We're off to the center of the town to check out what everyone has got to sell and to see if there's anything interesting going on. I think that every town in the Netherlands celebrates Queen's Day like this: with an open market where you can buy second hand toys and goods from everyone else for a small price. Could that be the reason why people look forward to Queen's Day? I really don't know. Maybe that's something I should find out.

I won't knock the monarchy here because everyone in Holland loves their royal house. I must admit that they do put on a great show every now and then. Aside from that, I really don't know what the monarchy is good for. Someone once told me that it's simply an outdated status symbol.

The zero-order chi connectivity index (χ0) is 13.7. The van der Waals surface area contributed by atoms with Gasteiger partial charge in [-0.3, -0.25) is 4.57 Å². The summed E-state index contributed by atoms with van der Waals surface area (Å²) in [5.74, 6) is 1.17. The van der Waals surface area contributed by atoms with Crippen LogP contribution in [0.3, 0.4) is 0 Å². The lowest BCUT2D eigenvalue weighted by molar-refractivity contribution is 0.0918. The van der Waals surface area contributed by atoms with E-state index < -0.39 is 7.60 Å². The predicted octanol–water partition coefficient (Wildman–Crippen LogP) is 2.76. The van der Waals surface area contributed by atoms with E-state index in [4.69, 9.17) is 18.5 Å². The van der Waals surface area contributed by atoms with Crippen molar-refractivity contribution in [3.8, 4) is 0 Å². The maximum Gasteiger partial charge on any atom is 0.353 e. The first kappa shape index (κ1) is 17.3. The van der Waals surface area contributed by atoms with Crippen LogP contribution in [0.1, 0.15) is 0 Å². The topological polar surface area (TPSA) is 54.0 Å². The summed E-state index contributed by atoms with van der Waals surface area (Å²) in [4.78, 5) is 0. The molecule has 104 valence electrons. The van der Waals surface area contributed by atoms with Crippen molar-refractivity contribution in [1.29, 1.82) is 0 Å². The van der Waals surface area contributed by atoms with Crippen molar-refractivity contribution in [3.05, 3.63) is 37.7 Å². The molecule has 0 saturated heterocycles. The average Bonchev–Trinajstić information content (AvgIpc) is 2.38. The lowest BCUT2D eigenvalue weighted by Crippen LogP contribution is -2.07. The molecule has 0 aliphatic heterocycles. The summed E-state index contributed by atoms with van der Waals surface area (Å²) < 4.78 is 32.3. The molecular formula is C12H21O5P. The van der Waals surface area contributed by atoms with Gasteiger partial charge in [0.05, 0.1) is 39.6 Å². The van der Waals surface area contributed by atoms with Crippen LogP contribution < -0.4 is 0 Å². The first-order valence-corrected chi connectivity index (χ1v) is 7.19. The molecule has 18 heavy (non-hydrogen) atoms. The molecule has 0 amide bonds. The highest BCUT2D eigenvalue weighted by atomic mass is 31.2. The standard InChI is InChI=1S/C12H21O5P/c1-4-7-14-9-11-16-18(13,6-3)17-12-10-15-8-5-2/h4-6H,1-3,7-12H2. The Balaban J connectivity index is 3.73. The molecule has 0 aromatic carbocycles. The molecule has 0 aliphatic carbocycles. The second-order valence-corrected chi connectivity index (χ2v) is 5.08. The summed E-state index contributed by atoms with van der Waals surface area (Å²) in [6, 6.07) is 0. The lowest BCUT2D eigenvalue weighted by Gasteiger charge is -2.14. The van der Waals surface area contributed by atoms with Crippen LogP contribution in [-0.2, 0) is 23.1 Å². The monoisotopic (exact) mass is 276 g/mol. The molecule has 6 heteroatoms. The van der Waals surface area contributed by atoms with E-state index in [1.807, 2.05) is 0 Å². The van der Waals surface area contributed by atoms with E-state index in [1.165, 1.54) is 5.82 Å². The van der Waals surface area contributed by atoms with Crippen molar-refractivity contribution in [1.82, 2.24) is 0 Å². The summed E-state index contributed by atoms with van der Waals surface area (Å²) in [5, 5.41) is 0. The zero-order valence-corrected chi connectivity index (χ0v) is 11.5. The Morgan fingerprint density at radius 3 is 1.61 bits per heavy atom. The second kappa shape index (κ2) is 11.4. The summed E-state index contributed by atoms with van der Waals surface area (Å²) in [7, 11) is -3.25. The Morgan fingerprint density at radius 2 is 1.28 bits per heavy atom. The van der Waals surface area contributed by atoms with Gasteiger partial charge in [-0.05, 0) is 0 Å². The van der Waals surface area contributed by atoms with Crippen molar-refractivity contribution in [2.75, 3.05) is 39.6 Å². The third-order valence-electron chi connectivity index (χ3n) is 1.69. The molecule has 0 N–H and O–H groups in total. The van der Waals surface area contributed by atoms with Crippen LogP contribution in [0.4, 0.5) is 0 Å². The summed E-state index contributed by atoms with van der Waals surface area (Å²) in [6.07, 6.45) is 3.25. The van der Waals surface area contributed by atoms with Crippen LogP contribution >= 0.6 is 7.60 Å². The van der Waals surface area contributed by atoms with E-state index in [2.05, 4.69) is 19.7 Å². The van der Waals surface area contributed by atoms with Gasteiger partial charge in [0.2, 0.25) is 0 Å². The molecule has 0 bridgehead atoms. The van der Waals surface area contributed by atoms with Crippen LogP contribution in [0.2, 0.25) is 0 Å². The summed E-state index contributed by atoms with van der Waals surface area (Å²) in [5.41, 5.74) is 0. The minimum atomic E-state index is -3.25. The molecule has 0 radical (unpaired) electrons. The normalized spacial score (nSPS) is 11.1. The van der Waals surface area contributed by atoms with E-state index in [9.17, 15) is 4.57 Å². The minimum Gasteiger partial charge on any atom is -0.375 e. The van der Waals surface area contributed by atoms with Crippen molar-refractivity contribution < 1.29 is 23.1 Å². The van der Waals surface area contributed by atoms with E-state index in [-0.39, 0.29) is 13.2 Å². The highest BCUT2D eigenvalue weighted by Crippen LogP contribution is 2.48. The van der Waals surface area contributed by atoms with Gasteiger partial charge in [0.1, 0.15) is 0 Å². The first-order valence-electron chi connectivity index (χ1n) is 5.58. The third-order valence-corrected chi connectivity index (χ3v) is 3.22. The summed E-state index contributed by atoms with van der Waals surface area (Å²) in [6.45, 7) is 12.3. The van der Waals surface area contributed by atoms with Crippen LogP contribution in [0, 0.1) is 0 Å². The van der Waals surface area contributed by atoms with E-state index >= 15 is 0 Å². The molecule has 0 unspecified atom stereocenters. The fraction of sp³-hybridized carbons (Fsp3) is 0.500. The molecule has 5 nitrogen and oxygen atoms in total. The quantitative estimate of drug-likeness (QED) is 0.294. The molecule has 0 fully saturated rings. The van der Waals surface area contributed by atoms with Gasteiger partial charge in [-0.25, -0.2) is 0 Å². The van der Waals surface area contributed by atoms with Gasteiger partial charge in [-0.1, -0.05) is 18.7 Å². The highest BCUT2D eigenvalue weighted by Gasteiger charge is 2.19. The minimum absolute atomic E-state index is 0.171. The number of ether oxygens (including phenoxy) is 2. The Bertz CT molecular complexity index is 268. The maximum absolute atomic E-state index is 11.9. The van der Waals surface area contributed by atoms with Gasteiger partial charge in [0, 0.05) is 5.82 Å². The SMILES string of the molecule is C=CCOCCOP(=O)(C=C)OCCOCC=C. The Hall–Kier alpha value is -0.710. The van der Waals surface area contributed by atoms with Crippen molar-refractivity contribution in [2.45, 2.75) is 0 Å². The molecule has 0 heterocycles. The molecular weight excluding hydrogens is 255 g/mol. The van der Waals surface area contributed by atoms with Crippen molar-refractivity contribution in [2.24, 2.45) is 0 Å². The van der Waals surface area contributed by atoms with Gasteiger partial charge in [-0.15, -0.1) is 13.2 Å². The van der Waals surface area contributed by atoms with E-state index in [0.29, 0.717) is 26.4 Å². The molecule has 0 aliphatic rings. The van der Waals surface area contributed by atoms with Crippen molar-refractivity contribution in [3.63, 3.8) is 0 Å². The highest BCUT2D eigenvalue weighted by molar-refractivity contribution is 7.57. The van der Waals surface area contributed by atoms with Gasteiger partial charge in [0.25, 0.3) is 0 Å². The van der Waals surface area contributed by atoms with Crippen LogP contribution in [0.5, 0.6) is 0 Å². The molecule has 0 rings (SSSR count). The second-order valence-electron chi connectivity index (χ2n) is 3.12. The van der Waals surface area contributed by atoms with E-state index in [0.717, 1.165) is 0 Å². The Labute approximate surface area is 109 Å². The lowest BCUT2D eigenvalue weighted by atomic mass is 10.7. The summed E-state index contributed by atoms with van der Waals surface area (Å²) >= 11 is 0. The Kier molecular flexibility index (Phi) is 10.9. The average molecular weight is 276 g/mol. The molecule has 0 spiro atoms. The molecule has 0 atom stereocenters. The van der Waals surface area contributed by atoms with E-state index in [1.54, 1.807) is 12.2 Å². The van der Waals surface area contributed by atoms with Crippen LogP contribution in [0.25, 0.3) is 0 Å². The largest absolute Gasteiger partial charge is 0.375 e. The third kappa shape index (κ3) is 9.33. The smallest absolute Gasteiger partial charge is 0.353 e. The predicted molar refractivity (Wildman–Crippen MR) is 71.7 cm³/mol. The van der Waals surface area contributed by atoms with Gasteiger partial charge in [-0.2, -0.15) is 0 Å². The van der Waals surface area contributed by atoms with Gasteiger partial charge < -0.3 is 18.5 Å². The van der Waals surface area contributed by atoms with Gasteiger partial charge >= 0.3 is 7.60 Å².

What do you think?

Friday, April 29, 2005

A light in my window...

A light in my window is a piece that I wrote sometime ago, remembering the rice harvest in Banaue...


I see a light shining through my window. Someone peers through my window, shining a light on me. I turn in my sleep and murmur, “What’s a light?”

I chase my dreams in a land, where only my soul self goes. I chase a dream of butterflies and roses and a field, bright and green, and me, walking through the green with a crown of flowers in my hair. I walk alone, and hum a song, that lingers in the summer air. It is summer in my dreams, and the mountains around me, shimmer with a green that is wondrous to behold. I turn and twirl under the summer sun. I dance in bare feet, feeling the soft, warm earth, under me. It is summer and the song of birds fills the air.